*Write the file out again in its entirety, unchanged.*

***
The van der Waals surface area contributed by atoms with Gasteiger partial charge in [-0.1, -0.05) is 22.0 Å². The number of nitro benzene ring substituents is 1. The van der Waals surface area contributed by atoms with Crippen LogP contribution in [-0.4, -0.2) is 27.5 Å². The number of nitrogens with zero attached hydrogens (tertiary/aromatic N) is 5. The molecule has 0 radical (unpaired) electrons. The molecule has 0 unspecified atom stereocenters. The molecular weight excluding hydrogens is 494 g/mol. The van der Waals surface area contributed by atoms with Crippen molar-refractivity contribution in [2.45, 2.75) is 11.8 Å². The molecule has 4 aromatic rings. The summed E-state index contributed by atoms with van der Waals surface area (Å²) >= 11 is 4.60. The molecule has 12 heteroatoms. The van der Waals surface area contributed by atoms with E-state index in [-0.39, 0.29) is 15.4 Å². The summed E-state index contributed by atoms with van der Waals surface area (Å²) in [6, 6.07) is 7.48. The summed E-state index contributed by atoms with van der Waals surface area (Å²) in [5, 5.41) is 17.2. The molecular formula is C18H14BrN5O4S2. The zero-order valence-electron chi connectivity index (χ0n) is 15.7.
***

The van der Waals surface area contributed by atoms with Gasteiger partial charge in [-0.1, -0.05) is 22.0 Å². The number of nitro benzene ring substituents is 1. The van der Waals surface area contributed by atoms with Crippen LogP contribution in [-0.4, -0.2) is 27.5 Å². The number of nitrogens with zero attached hydrogens (tertiary/aromatic N) is 5. The molecule has 0 radical (unpaired) electrons. The molecule has 0 unspecified atom stereocenters. The molecular weight excluding hydrogens is 494 g/mol. The van der Waals surface area contributed by atoms with Crippen molar-refractivity contribution in [2.45, 2.75) is 11.8 Å². The molecule has 4 aromatic rings. The summed E-state index contributed by atoms with van der Waals surface area (Å²) >= 11 is 4.60. The molecule has 12 heteroatoms. The van der Waals surface area contributed by atoms with E-state index in [-0.39, 0.29) is 15.4 Å². The summed E-state index contributed by atoms with van der Waals surface area (Å²) in [6, 6.07) is 7.48. The summed E-state index contributed by atoms with van der Waals surface area (Å²) in [5, 5.41) is 17.2. The molecular formula is C18H14BrN5O4S2. The zero-order valence-electron chi connectivity index (χ0n) is 15.7.